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Computer Science Departmental degree requirements for the master’s degree, which are in addition to those established by the College of Engineering and the Graduate School (http://graduate.ua.edu/), are as follows for Plan I and Plan II students. Read more
Computer Science Departmental degree requirements for the master’s degree, which are in addition to those established by the College of Engineering and the Graduate School (http://graduate.ua.edu/), are as follows for Plan I and Plan II students.

- Master of Science–Thesis Option (http://cs.ua.edu/graduate/ms-program/#thesis)
- Master of Science–Non-Thesis Option (http://cs.ua.edu/graduate/ms-program/#nonthesis)
- Timetable for the Submission of Graduate School Forms for an MS Degree (http://cs.ua.edu/graduate/ms-program/#timetable)

Visit the website http://cs.ua.edu/graduate/ms-program/

MASTER OF SCIENCE–THESIS OPTION (PLAN I):

30 CREDIT HOURS
Each candidate must earn a minimum of 24 semester hours of credit for coursework, plus a 6-hour thesis under the direction of a faculty member. Unlike the general College of Engineering requirements, graduate credit may not be obtained for courses at the 400-level.

Degree Requirements Effective Fall 2011

Credit Hours
The student must successfully complete 30 total credit hours, as follows:

- 24 hours of CS graduate-level course work

- 6 hours of CS 599 Master’s Thesis Research: Thesis Research.

- Completion of at least one 500-level or 600-level course in each of the four core areas (applications, software, systems and theory). These courses must be taken within the department and selected from the following:
Applications: CS 528, CS 535, CS 557, CS 560, CS 609, CS 615
Software: CS 503, CS 507, CS 515, CS 516, CS 534, CS 600, CS 603, CS 607, CS 614, CS 630
Systems: CS 526, CS 538, CS 567, CS 606, CS 613, CS 618
Theory: CS 500, CS 570, CS 575, CS 601, CS 602, CS 612

- No more than 12 hours from CS 511, CS 512, CS 591, CS 592, CS 691, CS 692 and non-CS courses may be counted towards the coursework requirements for the master’s degree. Courses taken outside of CS are subject to the approval of the student’s advisor.

- Additional Requirements -

- The student will select a thesis advisor and a thesis committee. The committee must contain at least four members, including the thesis advisor. At least two members are faculty of the Computer Science department, and at least one member must be from outside the Department of Computer Science.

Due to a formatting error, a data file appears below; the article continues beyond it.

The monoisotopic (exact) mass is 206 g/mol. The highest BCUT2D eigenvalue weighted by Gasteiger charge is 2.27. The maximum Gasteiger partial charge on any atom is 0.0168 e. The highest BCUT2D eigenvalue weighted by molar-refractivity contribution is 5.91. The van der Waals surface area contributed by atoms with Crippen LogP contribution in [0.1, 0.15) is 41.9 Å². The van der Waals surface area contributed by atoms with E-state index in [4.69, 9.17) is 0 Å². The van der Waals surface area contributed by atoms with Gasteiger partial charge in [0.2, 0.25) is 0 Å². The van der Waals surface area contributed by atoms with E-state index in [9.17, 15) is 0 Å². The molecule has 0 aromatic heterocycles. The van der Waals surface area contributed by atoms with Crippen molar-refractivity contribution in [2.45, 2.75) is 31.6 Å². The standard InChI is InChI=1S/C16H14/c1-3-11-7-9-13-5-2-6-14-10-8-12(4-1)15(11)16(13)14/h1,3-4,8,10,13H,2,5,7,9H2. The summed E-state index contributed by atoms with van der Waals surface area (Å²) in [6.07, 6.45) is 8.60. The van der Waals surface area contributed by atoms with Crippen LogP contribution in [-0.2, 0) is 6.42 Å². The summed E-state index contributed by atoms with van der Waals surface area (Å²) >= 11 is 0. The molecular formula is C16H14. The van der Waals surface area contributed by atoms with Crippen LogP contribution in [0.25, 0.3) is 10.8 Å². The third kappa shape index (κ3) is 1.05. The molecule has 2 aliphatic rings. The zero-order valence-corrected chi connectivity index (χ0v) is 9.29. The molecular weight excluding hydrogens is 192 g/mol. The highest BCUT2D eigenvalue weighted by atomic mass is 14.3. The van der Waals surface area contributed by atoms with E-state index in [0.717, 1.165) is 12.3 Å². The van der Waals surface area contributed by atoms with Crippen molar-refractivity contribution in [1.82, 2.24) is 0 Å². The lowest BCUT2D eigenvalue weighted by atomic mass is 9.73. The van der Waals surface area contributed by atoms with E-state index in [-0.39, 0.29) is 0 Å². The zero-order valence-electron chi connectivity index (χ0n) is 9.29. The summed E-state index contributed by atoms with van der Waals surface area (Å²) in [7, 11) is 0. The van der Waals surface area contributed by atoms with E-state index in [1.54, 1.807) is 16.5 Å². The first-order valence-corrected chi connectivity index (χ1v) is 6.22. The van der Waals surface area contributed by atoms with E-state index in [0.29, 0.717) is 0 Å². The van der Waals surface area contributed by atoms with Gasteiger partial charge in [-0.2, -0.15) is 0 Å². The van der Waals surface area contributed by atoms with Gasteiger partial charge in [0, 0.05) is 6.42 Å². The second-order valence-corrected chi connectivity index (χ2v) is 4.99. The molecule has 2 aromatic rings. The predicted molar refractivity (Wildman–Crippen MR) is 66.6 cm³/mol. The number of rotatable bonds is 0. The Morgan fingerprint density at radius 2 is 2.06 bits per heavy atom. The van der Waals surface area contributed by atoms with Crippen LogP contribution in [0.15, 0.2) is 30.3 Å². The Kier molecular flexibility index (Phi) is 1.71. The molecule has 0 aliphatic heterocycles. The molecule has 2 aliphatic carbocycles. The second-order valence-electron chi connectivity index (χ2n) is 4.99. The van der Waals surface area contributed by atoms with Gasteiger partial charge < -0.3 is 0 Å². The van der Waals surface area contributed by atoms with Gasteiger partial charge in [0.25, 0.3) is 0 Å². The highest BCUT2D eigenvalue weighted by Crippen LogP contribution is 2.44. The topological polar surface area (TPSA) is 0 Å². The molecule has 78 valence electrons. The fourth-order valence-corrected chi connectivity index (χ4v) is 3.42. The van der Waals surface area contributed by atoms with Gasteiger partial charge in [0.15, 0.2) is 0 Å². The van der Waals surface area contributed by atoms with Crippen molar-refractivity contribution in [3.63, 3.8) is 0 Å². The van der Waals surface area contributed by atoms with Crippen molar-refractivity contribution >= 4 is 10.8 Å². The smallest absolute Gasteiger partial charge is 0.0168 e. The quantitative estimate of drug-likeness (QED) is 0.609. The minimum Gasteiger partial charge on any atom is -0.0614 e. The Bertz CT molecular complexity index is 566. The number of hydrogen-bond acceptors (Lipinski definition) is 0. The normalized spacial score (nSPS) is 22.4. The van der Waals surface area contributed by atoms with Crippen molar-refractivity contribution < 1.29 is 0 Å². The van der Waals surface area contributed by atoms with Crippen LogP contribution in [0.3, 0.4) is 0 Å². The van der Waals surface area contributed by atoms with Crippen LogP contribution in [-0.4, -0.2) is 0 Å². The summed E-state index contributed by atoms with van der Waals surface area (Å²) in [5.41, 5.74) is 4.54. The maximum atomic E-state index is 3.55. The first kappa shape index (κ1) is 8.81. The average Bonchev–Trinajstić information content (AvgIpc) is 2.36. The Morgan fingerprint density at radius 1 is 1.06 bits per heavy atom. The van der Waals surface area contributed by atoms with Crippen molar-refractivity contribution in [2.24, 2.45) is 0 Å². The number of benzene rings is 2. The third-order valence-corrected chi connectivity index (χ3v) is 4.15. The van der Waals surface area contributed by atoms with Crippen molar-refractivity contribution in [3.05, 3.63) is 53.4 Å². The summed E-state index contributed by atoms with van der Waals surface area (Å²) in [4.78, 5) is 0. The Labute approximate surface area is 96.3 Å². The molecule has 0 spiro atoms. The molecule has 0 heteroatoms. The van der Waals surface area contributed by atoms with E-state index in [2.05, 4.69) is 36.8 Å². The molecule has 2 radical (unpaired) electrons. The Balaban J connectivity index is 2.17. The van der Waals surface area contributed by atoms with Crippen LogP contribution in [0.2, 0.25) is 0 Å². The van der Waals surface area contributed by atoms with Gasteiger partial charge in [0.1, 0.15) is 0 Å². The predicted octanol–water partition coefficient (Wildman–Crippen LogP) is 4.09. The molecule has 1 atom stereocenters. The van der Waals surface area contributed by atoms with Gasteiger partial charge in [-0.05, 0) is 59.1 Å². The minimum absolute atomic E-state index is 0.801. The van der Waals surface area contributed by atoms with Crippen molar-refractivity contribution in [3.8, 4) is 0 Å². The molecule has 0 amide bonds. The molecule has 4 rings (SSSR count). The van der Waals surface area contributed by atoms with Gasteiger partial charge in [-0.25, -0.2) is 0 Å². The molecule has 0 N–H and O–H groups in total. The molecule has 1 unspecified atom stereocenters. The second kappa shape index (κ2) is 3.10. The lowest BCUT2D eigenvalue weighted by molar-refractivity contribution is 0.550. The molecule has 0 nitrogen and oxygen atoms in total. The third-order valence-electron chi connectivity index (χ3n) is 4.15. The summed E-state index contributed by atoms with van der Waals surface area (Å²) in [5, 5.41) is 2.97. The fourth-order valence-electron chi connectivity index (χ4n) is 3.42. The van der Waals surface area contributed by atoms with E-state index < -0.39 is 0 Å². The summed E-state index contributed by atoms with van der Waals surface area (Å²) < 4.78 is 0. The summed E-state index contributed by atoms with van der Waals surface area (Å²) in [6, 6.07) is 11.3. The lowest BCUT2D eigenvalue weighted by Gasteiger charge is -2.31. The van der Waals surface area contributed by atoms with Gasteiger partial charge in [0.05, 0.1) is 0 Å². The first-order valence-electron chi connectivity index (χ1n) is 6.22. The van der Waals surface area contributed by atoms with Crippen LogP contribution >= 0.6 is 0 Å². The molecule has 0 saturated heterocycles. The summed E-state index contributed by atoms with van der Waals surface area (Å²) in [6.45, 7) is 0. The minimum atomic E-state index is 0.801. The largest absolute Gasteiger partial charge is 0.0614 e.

- The student will develop a written research proposal. This should contain an introduction to the research area, a review of relevant literature in the area, a description of problems to be investigated, an identification of basic goals and objectives of the research, a methodology and timetable for approaching the research, and an extensive bibliography.

- The student will deliver an oral presentation of the research proposal, which is followed by a question-and-answer session that is open to all faculty members and which covers topics related directly or indirectly to the research area. The student’s committee will determine whether the proposal is acceptable based upon both the written and oral presentations.

- The student will develop a written thesis that demonstrates that the student has performed original research that makes a definite contribution to current knowledge. Its format and content must be acceptable to both the student’s committee and the Graduate School.

- The student will defend the written thesis. The defense includes an oral presentation of the thesis research, followed by a question-and-answer session. The student’s committee will determine whether the defense is acceptable.

- The student will complete an oral comprehensive exam. This exam is scheduled with the Department Head prior to the semester in which the student intends to graduate.

- Other requirements may be specified by the Graduate School (http://graduate.ua.edu/) and by the College of Engineering.

Degree Requirements Prior to Fall 2011

Credit hours

The student must successfully complete 30 total credit hours, as follows:

- 6 hours of CS 599 Master’s Thesis Research

- 24 hours of CS graduate-level course work with a grade of A or B, including the following courses completed at The University of Alabama:
At least 3 hours of theory courses (CS 500 Discrete math, CS 601 Algorithms, CS 602 Formal languages, CS 612 Data structures)

At least 3 hours of software courses (CS 600 Software engineering, CS 603 Programming languages, CS 607 Human-computer interaction, CS 614 Compilers, CS630 Empirical Software Engineering)

At least 3 hours of systems courses (CS 567 Computer architecture, CS 606 Operating systems, CS 613 Networks, CS 618 Wireless networks)

At least 3 hours of applications courses (CS 535 Graphics, CS 560 or 591 Robotics, CS 591 Security, CS 609 Databases)

- Additional Requirements -

- The student will select a thesis advisor and a thesis committee. The committee must contain at least four members, including the thesis advisor. At least two members are faculty of the Computer Science department, and at least one member must be from outside the Department of Computer Science.